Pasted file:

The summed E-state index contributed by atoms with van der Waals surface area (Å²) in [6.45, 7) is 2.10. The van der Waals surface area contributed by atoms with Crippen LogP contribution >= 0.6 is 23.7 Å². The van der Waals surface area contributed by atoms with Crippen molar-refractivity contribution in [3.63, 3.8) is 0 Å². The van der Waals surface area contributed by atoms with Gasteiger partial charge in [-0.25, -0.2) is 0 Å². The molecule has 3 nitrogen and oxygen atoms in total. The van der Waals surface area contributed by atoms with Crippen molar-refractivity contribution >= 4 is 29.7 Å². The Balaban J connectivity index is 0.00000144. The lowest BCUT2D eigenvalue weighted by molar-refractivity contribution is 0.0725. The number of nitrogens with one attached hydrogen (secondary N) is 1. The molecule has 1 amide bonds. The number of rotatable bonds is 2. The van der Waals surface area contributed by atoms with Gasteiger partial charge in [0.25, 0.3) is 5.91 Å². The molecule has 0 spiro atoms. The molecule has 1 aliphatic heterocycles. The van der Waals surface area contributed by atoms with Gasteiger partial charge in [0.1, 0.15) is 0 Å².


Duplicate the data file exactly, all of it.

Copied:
The summed E-state index contributed by atoms with van der Waals surface area (Å²) in [6.45, 7) is 2.10. The van der Waals surface area contributed by atoms with Crippen LogP contribution >= 0.6 is 23.7 Å². The van der Waals surface area contributed by atoms with Crippen molar-refractivity contribution in [3.63, 3.8) is 0 Å². The van der Waals surface area contributed by atoms with Gasteiger partial charge in [-0.25, -0.2) is 0 Å². The molecule has 3 nitrogen and oxygen atoms in total. The van der Waals surface area contributed by atoms with Crippen molar-refractivity contribution >= 4 is 29.7 Å². The Balaban J connectivity index is 0.00000144. The lowest BCUT2D eigenvalue weighted by molar-refractivity contribution is 0.0725. The number of nitrogens with one attached hydrogen (secondary N) is 1. The molecule has 1 amide bonds. The number of rotatable bonds is 2. The van der Waals surface area contributed by atoms with Gasteiger partial charge in [0.25, 0.3) is 5.91 Å². The molecule has 0 spiro atoms. The molecule has 1 aliphatic heterocycles. The van der Waals surface area contributed by atoms with Gasteiger partial charge in [0.1, 0.15) is 0 Å².